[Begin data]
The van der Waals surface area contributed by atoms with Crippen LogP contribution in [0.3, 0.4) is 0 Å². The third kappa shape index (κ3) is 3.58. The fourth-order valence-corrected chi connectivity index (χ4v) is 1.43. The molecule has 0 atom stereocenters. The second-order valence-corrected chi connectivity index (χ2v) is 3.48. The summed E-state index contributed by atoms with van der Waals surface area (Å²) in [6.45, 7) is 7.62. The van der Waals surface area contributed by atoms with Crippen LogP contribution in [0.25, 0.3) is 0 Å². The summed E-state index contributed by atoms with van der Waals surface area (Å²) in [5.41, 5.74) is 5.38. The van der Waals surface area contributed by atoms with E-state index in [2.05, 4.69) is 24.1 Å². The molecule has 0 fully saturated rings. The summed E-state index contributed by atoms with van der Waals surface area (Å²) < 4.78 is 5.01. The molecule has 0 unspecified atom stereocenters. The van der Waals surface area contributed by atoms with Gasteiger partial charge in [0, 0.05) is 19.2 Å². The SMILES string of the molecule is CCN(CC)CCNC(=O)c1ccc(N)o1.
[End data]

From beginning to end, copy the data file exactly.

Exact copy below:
The van der Waals surface area contributed by atoms with Crippen LogP contribution in [0.3, 0.4) is 0 Å². The third kappa shape index (κ3) is 3.58. The fourth-order valence-corrected chi connectivity index (χ4v) is 1.43. The molecule has 0 atom stereocenters. The second-order valence-corrected chi connectivity index (χ2v) is 3.48. The summed E-state index contributed by atoms with van der Waals surface area (Å²) in [6.45, 7) is 7.62. The van der Waals surface area contributed by atoms with Crippen LogP contribution in [0.25, 0.3) is 0 Å². The summed E-state index contributed by atoms with van der Waals surface area (Å²) in [5.41, 5.74) is 5.38. The van der Waals surface area contributed by atoms with E-state index in [2.05, 4.69) is 24.1 Å². The molecule has 0 fully saturated rings. The summed E-state index contributed by atoms with van der Waals surface area (Å²) < 4.78 is 5.01. The molecule has 0 unspecified atom stereocenters. The van der Waals surface area contributed by atoms with Gasteiger partial charge in [0, 0.05) is 19.2 Å². The SMILES string of the molecule is CCN(CC)CCNC(=O)c1ccc(N)o1.